Coca-Cola Vietnam on target for anti-transfer pricing

VietNamNet Bridge – The HCM City Tax Department has established forces to fight transfer pricing. It will collect and study transfer-pricing tactics used by foreign-invested companies in Vietnam.

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Is Coca Cola is a typical case of transfer pricing? The answer will depend on the inspection results. However, it is a big question for the public as a big firm like Coca-Cola has been reporting losses for years so as to not have to pay corporate income tax.

A representative of the HCM City Tax Department said that Coca-Cola Vietnam ranks first in the tax agency’s list of suspects of transfer pricing for its losses for years. So far this company has yet to pay a single VND of corporate income tax.

Coca-Cola began investing in Vietnam in the early 90s. For nearly 20 years doing business in Vietnam, this corporation has continuously declared losses. That helped the firm avoid paying taxes to the host country.

In 2010 alone it reported a loss of VND188 billion, equivalent to $8.98 million in Vietnam. The accumulated losses in the last decade are $180 million.

Despite continuous losses, in the next 3-year plan, Coca-Cola is still expected to invest another $300 million to expand business in Vietnam. This makes Coca Cola the top suspect for transfer pricing.

In a document sent to the HCM City People's Committee, Coca-Cola Vietnam said that after a prolonged period of losses, the business has been profitable. In particular, its taxable profits in 2014 reached $16.6 million, doubling that of 2013 ($7 million).

Total taxes that Coca Cola paid in 2014 reached $20 million and its sales increased by 25%. Financial experts said that Coca-Cola Vietnam’s tax payment notice was a movement to protect its brand. After being warned by the Vietnamese authorities, this firm was forced to "accept" profitable businesses to protect their reputation in the eye of Vietnamese consumers.

However, $20 million is a very small number compared with the business effectiveness of Coca Cola in Vietnam.

Coca-Cola entered Vietnam in February 1994. Although its revenue grew steadily annually, averaging 24%, as of 2011, its financial statements recorded an accumulated loss of up to VND3,768 billion, exceeding its initial investment capital. That means the enterprise did not have to pay even 1VND of corporate income tax.

Coca-Cola Vietnam has constantly expanded its business network and has had good sales but it can still declare losses thanks to the import of flavoring from its parent corporation at very high prices.

For example, in 2010 the costs of imported raw materials from its parent company was up to VND1,671 billion on revenue of VND2,329 billion.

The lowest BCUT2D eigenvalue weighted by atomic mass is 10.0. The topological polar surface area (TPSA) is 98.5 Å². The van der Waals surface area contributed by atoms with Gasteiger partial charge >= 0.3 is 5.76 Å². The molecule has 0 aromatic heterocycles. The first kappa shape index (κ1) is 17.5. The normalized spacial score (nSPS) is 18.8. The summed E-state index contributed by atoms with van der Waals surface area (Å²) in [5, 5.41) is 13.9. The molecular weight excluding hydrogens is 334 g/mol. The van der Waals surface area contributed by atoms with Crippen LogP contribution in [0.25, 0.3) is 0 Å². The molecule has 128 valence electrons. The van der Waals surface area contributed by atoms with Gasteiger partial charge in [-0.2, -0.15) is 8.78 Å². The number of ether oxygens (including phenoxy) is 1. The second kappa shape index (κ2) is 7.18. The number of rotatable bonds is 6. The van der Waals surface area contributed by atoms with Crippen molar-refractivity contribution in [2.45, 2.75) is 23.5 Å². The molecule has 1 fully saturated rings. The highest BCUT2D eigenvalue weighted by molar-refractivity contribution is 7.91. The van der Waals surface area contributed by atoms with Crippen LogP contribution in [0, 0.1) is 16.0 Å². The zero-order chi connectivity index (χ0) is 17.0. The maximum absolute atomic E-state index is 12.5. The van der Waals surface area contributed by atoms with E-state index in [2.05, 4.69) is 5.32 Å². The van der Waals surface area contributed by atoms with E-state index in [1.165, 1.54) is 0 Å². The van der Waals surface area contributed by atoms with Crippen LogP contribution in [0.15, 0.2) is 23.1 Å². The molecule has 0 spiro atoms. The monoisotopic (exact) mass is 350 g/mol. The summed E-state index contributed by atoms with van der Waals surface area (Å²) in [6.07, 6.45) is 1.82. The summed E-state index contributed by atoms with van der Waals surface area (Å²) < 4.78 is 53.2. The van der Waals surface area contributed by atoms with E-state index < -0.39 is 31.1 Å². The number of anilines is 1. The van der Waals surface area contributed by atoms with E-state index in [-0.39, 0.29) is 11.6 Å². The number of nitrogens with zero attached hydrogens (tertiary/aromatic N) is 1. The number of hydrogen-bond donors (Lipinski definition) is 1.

To date Coca-Cola Vietnam has yet to play any corporate income tax.

This corporation is also suspected of taking advantage of Vietnam’s investment incentives to expand its production facilities.

The case of Coca Cola Vietnam has been strongly opposed by domestic public opinion. Some Vietnamese consumers reject Coca-Cola products.

Who is responsible?

According to a lawyer, who is member of the HCM City Bar Association, the suspected transfer pricing case of Coca-Cola Vietnam has four main points to clarify.

Firstly, why is a business that has declared losses for many years still permitted to operate in Vietnam?

Under the provisions of the Enterprise Law, it is violation of the law if a business, even state-owned enterprises, keep reporting losses for five to 10 years but still continue operating.

Secondly, where is the company’s financial budget for operation while it has been reporting losses?

Thirdly, who will take the responsibility for this case?

In principle, the HCM City Department of Taxation will have to bear some responsibility because it directly manages tax operations and production activities of enterprises. However, it must be said that the HCM City Tax Department is very enthusiastic with fighting transfer pricing.

Fourthly, during the time of Coca-Cola operating in Vietnam, has the HCM City Tax Department asked this corporation to explain the doubt of tax evasion?

The statement made by the HCM City Tax Department on inspecting Coca-Cola Vietnam's business operation, particularly transfer pricing inspections with the participation of the General Department of Taxation, has received the consensus of public opinion.


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Dien Dan Doanh Nghiep

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